The Chicago-based railroad company that operated the train involved in the Lac Megantic disaster has an accident rate much worse than the average for U.S. railroads, according to a report from the Wall Street Journal.
According to data from the U.S. Federal Railroad Administration, Rail World — which owns the Montreal, Maine & Atlantic (MMA) railroad that operated the Lac Megantic train — had 23 accidents, injuries or “other reportable mishaps” between 2010 and 2012, the newspaper reported Tuesday.
The railroad company had an incident rate more than twice the U.S. national average in 2012 — 36.1 incidents per million miles traveled, compared to the U.S. average of 14.6 incidents for that year.
The Journal notes that Edward Burkhardt, the founder of Rail World who built an empire out of small, regional railroads, has been criticized for “championing the controversial use of remote-controlled trains in rail yards and one-person crews.” The Lac Megantic train had been left unattended and parked at the time of the disaster, but it was not being remote-controlled.
But Burkhardt said Monday he believes the train’s brakes were tampered with before it began to roll into the town of Lac Megantic in the early hours of Saturday morning, causing a blast that levelled the town centre and left 13 dead and about 40 missing, as of last count.
“We have evidence of this,” Burkhardt told the National Post. “But this is an item that needs further investigation. We need to talk to some people we believe to have knowledge of this.”
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The company had earlier implied that the train was able to roll into town because its air brakes stopped operating after firefighters shut down the locomotive while fighting a fire on the train a few hours before the crash.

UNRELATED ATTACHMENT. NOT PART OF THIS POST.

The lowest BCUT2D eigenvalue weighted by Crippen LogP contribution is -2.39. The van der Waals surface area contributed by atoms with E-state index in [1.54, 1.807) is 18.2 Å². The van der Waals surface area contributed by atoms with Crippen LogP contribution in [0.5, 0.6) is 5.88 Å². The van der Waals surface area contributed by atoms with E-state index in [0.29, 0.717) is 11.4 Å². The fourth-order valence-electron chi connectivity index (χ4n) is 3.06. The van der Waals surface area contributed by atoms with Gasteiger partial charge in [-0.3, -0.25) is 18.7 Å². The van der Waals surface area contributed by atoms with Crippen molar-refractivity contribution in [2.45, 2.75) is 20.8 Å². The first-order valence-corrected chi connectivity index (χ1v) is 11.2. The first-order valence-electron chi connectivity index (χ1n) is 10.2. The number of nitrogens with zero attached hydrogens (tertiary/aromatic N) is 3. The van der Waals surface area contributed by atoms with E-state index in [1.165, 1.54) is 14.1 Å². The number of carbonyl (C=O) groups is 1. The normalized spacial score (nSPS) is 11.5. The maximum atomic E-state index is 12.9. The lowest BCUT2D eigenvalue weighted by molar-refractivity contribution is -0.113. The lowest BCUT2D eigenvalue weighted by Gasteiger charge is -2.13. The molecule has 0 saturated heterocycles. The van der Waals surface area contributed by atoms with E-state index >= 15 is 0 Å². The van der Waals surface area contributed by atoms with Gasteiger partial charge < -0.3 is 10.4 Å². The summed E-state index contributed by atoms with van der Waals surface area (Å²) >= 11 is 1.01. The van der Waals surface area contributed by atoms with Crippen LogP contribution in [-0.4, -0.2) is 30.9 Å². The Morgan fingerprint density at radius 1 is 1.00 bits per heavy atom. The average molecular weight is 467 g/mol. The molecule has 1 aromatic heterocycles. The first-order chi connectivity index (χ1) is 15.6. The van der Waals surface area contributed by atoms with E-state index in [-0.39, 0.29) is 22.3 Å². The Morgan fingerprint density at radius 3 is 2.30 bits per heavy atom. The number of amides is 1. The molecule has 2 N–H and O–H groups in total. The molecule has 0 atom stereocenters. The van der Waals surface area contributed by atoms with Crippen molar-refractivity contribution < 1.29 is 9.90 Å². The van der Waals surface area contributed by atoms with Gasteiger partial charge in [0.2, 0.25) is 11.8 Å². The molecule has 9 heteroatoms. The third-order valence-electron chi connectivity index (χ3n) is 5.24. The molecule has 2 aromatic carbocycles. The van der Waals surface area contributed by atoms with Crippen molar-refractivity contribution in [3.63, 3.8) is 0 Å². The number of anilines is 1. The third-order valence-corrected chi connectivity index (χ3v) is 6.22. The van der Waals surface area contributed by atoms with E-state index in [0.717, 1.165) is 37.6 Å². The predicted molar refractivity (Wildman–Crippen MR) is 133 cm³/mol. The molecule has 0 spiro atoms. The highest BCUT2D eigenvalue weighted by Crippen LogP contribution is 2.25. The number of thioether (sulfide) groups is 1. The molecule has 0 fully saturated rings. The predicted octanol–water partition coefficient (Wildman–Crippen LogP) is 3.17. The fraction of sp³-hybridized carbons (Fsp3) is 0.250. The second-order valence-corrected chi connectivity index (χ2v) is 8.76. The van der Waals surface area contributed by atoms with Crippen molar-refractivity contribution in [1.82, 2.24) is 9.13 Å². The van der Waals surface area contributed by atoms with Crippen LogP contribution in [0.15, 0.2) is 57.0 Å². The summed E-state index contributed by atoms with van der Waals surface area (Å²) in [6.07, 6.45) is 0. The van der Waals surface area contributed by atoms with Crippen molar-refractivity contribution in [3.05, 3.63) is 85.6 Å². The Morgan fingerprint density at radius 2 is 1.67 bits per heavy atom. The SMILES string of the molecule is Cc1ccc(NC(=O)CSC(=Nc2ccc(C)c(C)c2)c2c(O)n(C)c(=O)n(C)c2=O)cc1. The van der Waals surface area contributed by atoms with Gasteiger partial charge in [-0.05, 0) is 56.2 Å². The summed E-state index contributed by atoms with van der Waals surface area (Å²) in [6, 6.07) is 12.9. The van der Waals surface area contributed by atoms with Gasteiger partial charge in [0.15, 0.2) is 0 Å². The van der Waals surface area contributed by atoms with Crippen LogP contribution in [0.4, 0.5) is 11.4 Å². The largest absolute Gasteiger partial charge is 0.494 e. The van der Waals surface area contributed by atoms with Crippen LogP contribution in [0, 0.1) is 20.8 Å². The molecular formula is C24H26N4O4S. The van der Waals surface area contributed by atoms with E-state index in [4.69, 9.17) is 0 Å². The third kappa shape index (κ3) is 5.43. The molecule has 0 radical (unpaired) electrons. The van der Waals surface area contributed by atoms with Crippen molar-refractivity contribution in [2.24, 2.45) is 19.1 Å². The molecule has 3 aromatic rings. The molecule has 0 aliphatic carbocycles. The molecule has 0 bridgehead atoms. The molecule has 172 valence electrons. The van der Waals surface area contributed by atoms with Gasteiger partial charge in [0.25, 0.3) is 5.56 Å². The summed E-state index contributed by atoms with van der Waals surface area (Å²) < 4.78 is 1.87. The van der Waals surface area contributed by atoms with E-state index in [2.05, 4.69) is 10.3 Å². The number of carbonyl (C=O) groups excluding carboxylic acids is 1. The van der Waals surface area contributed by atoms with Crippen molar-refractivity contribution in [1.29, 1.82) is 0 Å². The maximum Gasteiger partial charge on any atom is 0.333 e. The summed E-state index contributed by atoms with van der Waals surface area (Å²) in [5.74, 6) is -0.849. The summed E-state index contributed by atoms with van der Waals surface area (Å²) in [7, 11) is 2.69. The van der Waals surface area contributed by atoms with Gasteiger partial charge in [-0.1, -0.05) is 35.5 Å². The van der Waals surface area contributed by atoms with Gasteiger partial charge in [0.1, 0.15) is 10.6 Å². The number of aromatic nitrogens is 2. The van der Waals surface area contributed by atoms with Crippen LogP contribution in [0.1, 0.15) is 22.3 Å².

“The locomotive of the oil train parked at Nantes station was shut down subsequent to the departure of the engineer who had handled the train from Farnham, which may have resulted in the release of air brakes on the locomotive that was holding the train in place,” the company said in a statement Sunday night.
But both the fire department and railroad experts dispute this.
“They’re saying the train left because we shut the engine down, which released the [air] brakes,” said Nantes Fire Chief Patrick Lambert, speaking to the National Post on Monday.
“There’s a train parked there right now and the engine is stopped. So do I have to go down to Mégantic and evacuate the whole city because that train is going to leave?”
And railroad workers contacted by the Montreal Gazette said the company’s explanation doesn’t make sense. The experts said air brakes should not be used to keep a train at standstill, because they stop operating some time after the engine is shut down.
Rail operators rely on a series of hand brakes to keep a train still, the Gazette reported, and the experts said those hand brakes should have been engaged on the Lac Megantic train.
The Transportation Safety Board is investigating the train crash, and has said it is still in the early stages of its probe.
In an email to the Journal, Burkhardt defended his company’s safety record, saying railroads like his are more prone to accidents because they rely on less-used, less safe railroad tracks than the large main-line operators.
"Up until Saturday, we never had a main-line derailment on our own railroad of any significance," he wrote.